Using iMovie’s Movie Trailer Tool

This is the first time I have tried out the “movie trailer” option in iMovie. Here is a teaser from my son’s upcoming movie project — Robbers on the Loose. He wrote the story and directed the scenes, with friends and family in the movie itself. I was behind the camera (with our Flip HD) and we are working on the editing. (Volume of voices … very tricky)

Oh, my son is seven years old, as is everyone in the movie. They’re all seven and just about all of them are in first grade.

The movie trailer option is interesting because iMovie does much of the work for you, after you choose  style. My son chose the adventure theme, of course, and then we dropped video segments into the system. We added the text, too. It got a bit cumbersome at times to figure out which video segment would work where. The tool could be a little better designed … BUT, he loves what the trailer looks like. And his older brothers’ snarky comment: The trailer is better than the movie. Ouch.

But the work on this piece for my son got me thinking about the possibilities for my own students, creating short trailers for books or short stories.

Peace (in the little screen),


Book Review: The Berrybender Narratives

The Berrybender Narratives

It’s been a long time since I dipped my eyes into a good Western but I was in the mood for a little change of pace, and one should always rely on writer Larry McMurtry for good storytelling. The Berrybender Narratives, which was originally four books now brought into one large collection, is a fine example of McMurtry’s incredible talent: interesting and quirky characters, a non-romantic look at the American West during expansion, and a sweeping saga of one family’s endurance in history. There’s humor, danger, violence, compassion and true love within these covers.

American history is the underpinning, too. The impact of the travels of Lewis and Clark play out in the background and the war with Mexico at the Alamo comes into play. Historical figures come and go, or are references, in such a way as to place you in a time reference. This is history unfolding, but not from your typical diluted and sterile history textbooks.

The main story centers mostly on the Berrybender clan, a highbrow and rich family who have come from Europe to travel through the new frontier of America as tensions between the American Indians and the American government are shifting into high gear. The family is led by a drunk, and completely unpredictable, father who wants to hunt buffalo and Grizzly bear but the book really centers mostly around his eldest daughter, Tasmin, and her new American husband, Jim Snow — a trapper and frontiersman also known as The Sin Killer for his religious outbursts and justice-seeking violence. Even the indians fear The Sin Killer.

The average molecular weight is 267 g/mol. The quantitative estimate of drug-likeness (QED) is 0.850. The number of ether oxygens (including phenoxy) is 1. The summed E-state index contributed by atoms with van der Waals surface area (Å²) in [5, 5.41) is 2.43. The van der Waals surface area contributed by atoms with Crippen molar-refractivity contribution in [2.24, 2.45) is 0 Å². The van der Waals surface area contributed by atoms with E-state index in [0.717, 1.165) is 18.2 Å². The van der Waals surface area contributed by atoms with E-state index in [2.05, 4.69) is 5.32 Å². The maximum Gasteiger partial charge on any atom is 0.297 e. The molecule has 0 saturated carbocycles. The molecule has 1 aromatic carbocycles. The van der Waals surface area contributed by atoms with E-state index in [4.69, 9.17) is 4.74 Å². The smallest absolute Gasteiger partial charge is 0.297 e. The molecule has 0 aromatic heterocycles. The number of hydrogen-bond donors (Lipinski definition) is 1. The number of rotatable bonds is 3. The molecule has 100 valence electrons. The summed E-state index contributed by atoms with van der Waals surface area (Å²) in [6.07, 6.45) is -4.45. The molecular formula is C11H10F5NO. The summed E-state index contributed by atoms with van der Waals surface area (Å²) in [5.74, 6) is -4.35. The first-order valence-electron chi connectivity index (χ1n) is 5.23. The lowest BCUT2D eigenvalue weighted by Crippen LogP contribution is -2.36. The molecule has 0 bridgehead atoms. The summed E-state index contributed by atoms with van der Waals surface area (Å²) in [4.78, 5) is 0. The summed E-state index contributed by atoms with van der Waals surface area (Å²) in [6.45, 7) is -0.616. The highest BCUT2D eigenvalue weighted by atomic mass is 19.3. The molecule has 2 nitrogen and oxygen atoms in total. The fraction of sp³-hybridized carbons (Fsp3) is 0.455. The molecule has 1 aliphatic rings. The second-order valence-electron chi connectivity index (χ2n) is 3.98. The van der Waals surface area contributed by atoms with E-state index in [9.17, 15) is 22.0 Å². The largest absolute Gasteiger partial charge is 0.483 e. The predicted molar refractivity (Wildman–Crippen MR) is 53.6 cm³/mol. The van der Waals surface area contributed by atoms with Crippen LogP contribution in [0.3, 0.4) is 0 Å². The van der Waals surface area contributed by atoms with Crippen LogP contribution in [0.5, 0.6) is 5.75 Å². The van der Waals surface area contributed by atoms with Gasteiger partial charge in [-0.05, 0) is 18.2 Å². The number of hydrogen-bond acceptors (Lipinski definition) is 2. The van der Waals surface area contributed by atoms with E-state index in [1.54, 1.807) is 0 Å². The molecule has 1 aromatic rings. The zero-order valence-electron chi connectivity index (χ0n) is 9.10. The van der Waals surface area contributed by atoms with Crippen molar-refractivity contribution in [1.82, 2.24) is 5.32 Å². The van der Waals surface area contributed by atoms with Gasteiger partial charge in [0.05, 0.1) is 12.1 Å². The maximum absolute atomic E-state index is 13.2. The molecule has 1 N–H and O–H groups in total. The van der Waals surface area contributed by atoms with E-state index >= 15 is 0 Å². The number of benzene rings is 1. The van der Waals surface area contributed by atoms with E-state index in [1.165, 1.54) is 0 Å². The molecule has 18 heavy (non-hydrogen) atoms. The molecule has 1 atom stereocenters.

The relationship between Tasmin and Jim Snow is complicated. He is all about survival and quiet. She is all about understanding the world, and talking it through. She represents Europe; He, America. There is a kind of love but it doesn’t last, and the twists and turns in their interactions makes you never quite know where their relationship is going.

McMurtry wisely also brings us into the narrative minds of the American Indians who encounter the Berrbenders, particularly those whose suddenly realize that their time is almost up, and that the white Europeans — with their guns, and their plagues, and their sheer numbers — are about to change everything they have ever known. There’s a sadness to their plight (which we know from our historical perspective), but there is plenty of honor, too, in many of their stories. The rich tapestry that McMurtry weaves here is engrossing and powerful.

The Berrybender Narratives is no cowboys-and-indians story. It is a story with human suffering and human emotion at the center, but it is the rawness and roughness of the American West – the land, as character — that is both breathtaking and formidable to behold. The humans — of all races — never stand a chance, and yet, McMurtry allows us to see some energy of individualism bubble up through the narratives. It seems as if he is saying that partnership with the land itself will be the key to our survival.

Peace (in the wild west),


Resources from WMWP: Gaming, Digital Storytelling and Social Networking


Participants at our recent Western Massachusetts Writing Project event around pop culture, technology and the Common Core were asking that we presenters share out our resources, so they can share them out with colleagues. Of course, we agreed, since the writing project is all about the sharing of ideas. We had three main sessions: video game design, digital storytelling with online tools, and social networking with Edmodo.

Feel free to peruse the resources.


Peace (in the files),


A Box of (Graphic Novel) Books

Graph Novels Box

One of the perks of being a reviewer for a site like The Graphic Classroom is that every now and then, a box arrives and it is filled with books that a publisher hopes I will read and review. The other day, this large box arrived and it was full to the brim with new graphic novels. My sons plunked down and began reading. (They get the first shots at the books that come in — a deal I am happy to have made with them.) Later, I will bring appropriate ones to my classroom and maybe donate some to our school library, or to other teachers in my building. Gotta spread the graphic love.